Now; there’s two things that can make a certain time of metal fan do a spit-take. One of them is a Heavy band going Nu Metal. Another is anything that sounds like Bring Me The Horizon. So naturally; there has been a hell of a lot of negative reaction to this album. Not helping that is the world being so much more right wing now, people are complaining constantly about the socially conscious lyrics of this as if its a new thing. As if they weren’t singing about this all the way back on Burn My Eyes. As if the universally praised The Blackening didn’t have ‘Slanderous’ on it. As if Metal fans haven’t been praising bands like Anthrax and Nuclear Assault for being socially aware all the way back in the ’80s. As if music fans haven’t been praising bands like Dead Kennedys and Rage Against The Machine and the hundreds of other bands (I mean, there are so many more left wing or liberal rock and metal bands than its even worth counting, why is this even a topic of discussion?). I mean, its not as if Rob Flynn has ever guest starred on an Earth Crisis album or something is it? Oh wait…

Ok. So that’s the broad strokes out of the way. On to the specifics. It is almost an album of two halves (its almost two albums its that long, over 70 minutes… how does that compare to Unto The Locust getting pettily criticized for being too short?). The first half shows off the more experimental stuff. Songs like ‘Kaleidoscope,’ ‘California Bleeding,’ ‘Triple Beam’ and the album’s centerpiece ‘Bastards’ is where the real diversity and controversy lies. If you haven’t heard it or about it yet, ‘Bastards’ has been described as a folk song; four chords that have been around hundreds of years etc, and it climaxes with a shuffly drum beat that could be Flogging Molly or Dropkick Murphies. It is a very surprising move from the band and sounds like nothing they’ve done before. ‘California Bleeding’ has that same style of lyrics that the much criticized ‘American High’ off of Supercharger had. ‘Kaleidoscope’ and the Title Track have touches of keyboards that have that Jordan Fish BMTH sound. There is a slight Slipknot influence on opener ‘Volatile.’ ‘Triple Beam’ despite having an absolutely brutal sledgehammer riff in it, is much-hated by people for being a very clear Nu Metal nostalgia moment. I think bands like Cain Hill and King 810 coming out, and bands like Coal Chamber reuniting, as well as fans at ‘Evening-With‘ shows enjoying the Burning Red material so much can explain this. This type of music was important to the band at one point and it must feel fun to write like this again and not have to feel ashamed of it. (Well, until now when the inevitable backlash came).

The rest of the album however is a bit more traditional. Its nothing you’ve heard before but if you really think about it, it is within expected limits of Machine Head. I mean, this whole album’s titular catharsis was them rejecting and pushing against those limits and that’s why the first half is the way it is. So of course, sure there is a bit of diversity in the second half too, with ‘Hope Begets Hope’ having a slight System Of A Down influence in the quiet guitar parts, and the odd melodic pre-chorus on the Motorhead tribute ‘Razorblade Sigh’ are a new addition but its all within the limits of a between-albums jump in their last four albums run.  They were never four exactly identical albums and there was a reasonable jump between each, but the second half here is very much suitable for anyone who has loved the band’s renasiance period. Don’t let people who don’t like all the change in the first half let you miss out on the quality stuff at the end. There are riffs as crushing as anything on ‘Locust or ‘Diamonds, there are guitar solos as good as the stuff on The Blackening and there are vocals as good as anything on ‘Empires. I mean ‘Heavy Lies The Crown’ opens up with violins, but so did ‘Now We Die.’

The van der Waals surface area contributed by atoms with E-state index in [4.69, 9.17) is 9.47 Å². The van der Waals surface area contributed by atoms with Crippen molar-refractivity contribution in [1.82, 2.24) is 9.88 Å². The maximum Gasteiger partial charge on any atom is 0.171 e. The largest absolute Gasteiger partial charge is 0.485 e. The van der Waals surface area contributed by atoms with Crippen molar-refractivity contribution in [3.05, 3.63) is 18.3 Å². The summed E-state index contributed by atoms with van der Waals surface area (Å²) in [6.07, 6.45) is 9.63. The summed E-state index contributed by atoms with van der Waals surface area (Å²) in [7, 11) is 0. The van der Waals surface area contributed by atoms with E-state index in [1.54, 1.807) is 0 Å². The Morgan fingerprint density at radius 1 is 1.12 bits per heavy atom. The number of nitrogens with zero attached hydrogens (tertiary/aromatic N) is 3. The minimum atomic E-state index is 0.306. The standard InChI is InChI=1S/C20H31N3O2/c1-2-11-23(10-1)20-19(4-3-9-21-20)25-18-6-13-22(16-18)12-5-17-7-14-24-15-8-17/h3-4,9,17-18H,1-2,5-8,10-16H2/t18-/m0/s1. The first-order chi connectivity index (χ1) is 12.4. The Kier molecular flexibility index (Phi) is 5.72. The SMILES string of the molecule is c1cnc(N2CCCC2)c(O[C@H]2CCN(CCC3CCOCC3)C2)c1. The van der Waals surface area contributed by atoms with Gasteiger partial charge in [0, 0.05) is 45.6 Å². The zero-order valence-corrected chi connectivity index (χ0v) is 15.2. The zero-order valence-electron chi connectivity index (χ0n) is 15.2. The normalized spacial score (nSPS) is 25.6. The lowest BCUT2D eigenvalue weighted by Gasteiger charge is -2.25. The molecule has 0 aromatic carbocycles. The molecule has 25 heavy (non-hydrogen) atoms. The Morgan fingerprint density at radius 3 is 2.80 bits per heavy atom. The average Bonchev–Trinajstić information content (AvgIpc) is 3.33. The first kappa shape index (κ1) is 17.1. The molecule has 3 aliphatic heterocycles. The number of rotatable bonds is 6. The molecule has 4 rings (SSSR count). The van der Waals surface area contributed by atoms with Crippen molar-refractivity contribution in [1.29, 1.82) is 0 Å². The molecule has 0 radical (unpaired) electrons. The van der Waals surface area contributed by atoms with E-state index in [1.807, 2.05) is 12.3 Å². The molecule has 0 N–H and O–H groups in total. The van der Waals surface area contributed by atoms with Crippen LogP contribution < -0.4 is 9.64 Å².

Even though the heavier moments are what we all come to Machine Head for, one of the highlights is ‘Behind A Mask;’ a semi-ballad that sounds like a superb mixture of ‘Darkness Within’ and ‘Descend The Shades Of Night’ but with an almost Bon Iver backing vocal, some tasteful electronic snare sounds, and absolutely and a stunningly simple but beautiful guitar solo.

Now; I don’t think this album is anywhere near as deserving of criticism as it is getting. (Really?! Your review was so impartial thus far, how shocking!). That being said, I do have some personal-preference issues. I for one am not a fan of the lyrics. Not the political stuff, I actually like that. Its the poor-taste vulgar stuff that feels out of place. I don’t want to hear ‘sucking dick’ or ‘getting head’ or ‘eating pussy’ or ‘a boner for miles’ from the same band who wrote the excellent lyrics to ‘Locust’ and ‘Clenching The Fist Of Descent’ …that is not to my personal taste. I also am not a fan of the weird effects on the drums at times. Sometimes, the music will cut out and Dave will be about to drop a really powerful drum fill but the production job will put an effect on it and make it sound strange and toy-like and detract from the impact. I also don’t like the decision to use less rhythm guitar and do the dual leads over only bass. It sounds a bit empty compared to previous albums some how. Lacking a certain power. Not album ruining but a little niggle worth pointing out.